Butterfly Components - Introduction
By: Jakob Jenkov
Butterfly Components is an ultra lightweight Java application
stack and tool box. The components can be used either separately
or together, in concert. Each component is downloaded separately and the
download page states what other components (if any) that component
depends on. Most components have no dependencies.
The focus of Butterfly Components is on ease-of-use, flexibility, lightweight and
performance. This focus means that polishing existing features is often prioritized
higher than adding new tools. In other words, making sure that what is already included
is easy to use, rather than add more hard-to-use-and-understand components.
One of the goals of Butterfly is to develop small components that are very flexible, and
thus mature quickly. Thus, do not expect hundreds of versions, and all kinds of odd bells
and whistles added. The Butterfly components will be designed so you can add all that yourself.
I don't want Butterfly to end up like Spring, with 30-50 MB JAR files, just to support your
1 MB application. No thanks. Small is elegant. And I'm all about elegance.
In the rest of this text I will explain the motivation behind Butterfly Components.
Here is a list of the topics covered:
- Why Yet Another Java Application Stack?
- Butterfly Design Philosophy
- Getting Started ...
Why Yet Another Java Application Stack?
I keep getting this question from friends and colleagues, and I also
ask myself this question from time to time. I am not the kind of person
that absolutely must invent everything myself. If what I need is of a
reasonable size, I search the internet for a project that already does this.
If I cannot find a suitable project, or I am not happy with what I find,
I implement the component myself.
Once in a while I come across genuine pearls like Jetty
or H2 Database.
But frankly, most of the time I would have done things differently than the projects
I look at. In addition, with the explosion of available frameworks you can sometimes easily
end up spending more time checking them all out, than just implement it yourself.
(This also counts for checking out Butterfly Components! )
Why Butterfly DI Container ?
I was excited about the dependency injection container
idea, so I looked at both Spring and Pico,
but I wasn't really happy with either. So I sat down and thought about how the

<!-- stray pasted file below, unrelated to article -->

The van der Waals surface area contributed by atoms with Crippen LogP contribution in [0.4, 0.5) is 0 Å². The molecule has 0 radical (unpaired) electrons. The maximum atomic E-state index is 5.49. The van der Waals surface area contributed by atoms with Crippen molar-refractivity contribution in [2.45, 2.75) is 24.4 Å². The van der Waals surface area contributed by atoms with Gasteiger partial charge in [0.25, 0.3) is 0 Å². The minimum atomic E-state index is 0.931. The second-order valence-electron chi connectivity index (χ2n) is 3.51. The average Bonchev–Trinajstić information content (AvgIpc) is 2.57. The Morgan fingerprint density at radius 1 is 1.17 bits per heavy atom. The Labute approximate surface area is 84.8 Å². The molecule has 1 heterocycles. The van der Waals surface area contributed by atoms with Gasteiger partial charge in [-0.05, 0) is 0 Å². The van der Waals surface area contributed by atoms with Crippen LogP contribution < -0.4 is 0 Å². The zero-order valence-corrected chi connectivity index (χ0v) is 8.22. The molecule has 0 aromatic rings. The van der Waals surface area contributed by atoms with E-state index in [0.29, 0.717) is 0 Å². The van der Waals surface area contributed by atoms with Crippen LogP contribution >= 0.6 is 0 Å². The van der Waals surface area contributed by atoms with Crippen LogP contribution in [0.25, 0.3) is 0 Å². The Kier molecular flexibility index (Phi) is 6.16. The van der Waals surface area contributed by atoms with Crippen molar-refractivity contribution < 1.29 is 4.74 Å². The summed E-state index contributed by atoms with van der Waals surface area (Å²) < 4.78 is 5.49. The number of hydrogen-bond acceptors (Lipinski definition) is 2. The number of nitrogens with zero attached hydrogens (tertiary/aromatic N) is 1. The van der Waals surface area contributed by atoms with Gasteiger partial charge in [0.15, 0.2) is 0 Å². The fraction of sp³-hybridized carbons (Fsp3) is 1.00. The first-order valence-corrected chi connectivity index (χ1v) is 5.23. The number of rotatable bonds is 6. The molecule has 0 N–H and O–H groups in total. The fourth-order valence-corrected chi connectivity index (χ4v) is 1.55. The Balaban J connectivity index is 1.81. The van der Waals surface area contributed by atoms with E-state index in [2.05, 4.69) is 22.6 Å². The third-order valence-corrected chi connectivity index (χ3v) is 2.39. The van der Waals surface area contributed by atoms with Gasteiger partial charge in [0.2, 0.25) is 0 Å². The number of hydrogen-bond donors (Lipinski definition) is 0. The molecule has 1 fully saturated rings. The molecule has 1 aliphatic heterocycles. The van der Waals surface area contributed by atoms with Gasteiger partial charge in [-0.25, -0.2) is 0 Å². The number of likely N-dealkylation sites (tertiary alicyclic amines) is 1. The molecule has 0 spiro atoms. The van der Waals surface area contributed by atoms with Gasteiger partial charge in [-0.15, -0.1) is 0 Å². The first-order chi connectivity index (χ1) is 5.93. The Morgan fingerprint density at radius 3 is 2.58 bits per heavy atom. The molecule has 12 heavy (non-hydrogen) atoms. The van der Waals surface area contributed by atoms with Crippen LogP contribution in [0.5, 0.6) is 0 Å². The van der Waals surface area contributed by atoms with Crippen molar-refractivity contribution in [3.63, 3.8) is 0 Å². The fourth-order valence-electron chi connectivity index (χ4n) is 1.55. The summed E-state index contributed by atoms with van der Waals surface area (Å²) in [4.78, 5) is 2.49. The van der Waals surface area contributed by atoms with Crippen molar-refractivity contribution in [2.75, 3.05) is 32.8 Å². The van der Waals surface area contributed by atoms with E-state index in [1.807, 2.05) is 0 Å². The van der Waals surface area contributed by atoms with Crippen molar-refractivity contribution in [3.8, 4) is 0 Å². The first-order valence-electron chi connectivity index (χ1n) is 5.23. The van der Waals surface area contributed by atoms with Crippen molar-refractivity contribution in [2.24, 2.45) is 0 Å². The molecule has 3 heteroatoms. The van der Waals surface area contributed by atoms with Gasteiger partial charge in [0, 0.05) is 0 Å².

optimal, perfect DI container would look, and how it would be configured etc.
I examined the configuration options of XML, plain Java, and annotations. I arrived at,
that an external script language would often be a good configuration mechanism. A mechanism suitable
for both wiring up components, configuring URL's in a web app, external application configuration files,
and internationalization of components. This is how Butterfly DI Container was born.
Why Butterfly Web UI ?
I started out with Struts in 2002 and started to like it until someone pointed out
some of its rough edges. Like, how a form object isn't always what you need (you
need to copy directly into a domain object), Strut's slightly annoying configuration
mechanism etc. So I started checking out alternatives like Spring MVC and Wicket. In
Spring MVC I didn't find much new compared to Struts, except the use of DI, and a slightly
different component model. Then I looked at Wicket. After a bit of frustration understanding
the component based model rather than Spring MVC's and Struts Model 2 designs, I
finally got it. Now I really like the component based model rather than the older Model 2
architecture. Component based models has several advantages. The reason I didn't stick
with Wicket was that Wicket didn't come with a DI container. I also wasn't sure I liked
Wickets proprietary template language (page layout). So I thought: Why not
implement a light weight edition of Wicket? This is how Butterfly Web UI was born, using
Butterfly DI Container for configuration, and plain JSP as template (page layout) language.
Why Butterfly Persistence ?
This is also how Butterfly Persistence came about. A surprisingly large number of times
the world fits reasonably into tables and records. And, a reasonable amount of times you
actually need to work on records, for instance update all records matching a certain criteria.
In addition, sometimes you need to display composite views of data from joined tables.
And sometimes you need an object representation of the records. I checked out several ORM's
like Hibernate and Cayenne. But they seemed to overdo the ORM-focus compared to what I
most often needed (or wanted at least). That's why I decided to implement Butterfly Persistence
(called Mr Persister back then). Since then I have heard from some colleagues, that
they have had as many problems as benefits from ORM's. That simple JDBC utility layers
seem to work best. Feel free to disagree here - these arguments are not scientifically founded.
Why Butterfly Testing Tools ?
Back in 2001 when "Mock Testing" was the big thing, I looked around for a mock object
testing framework to use. I came across EasyMock and JMock, but I must admit I didn't
really like neither. EasyMock seemed all backwards to me. First you setup the expectations on
the mock objects,
then you "replay" (?!?), then you run the code against the mock objects. In Butterfly Testing Tools
you first create the mocks, then call the methods on them you want to, then finally check if
the mock objects were used correctly. This seems more in line with my way of thinking.
JMock seemed too big for what is was doing (but that is a personal opinion, remember!).
So, i decided to implement Butterfly Testing tools (called Testimonial back then).
Butterfly Design Philosophy
Having wondered why I so often wasn't quite happy with the components I checked out, I
tried to write down my design philosophy. Perhaps that way I could spot why I didn't like
a certain framework / component. So, here it is - the philosophy I am basing Butterfly Components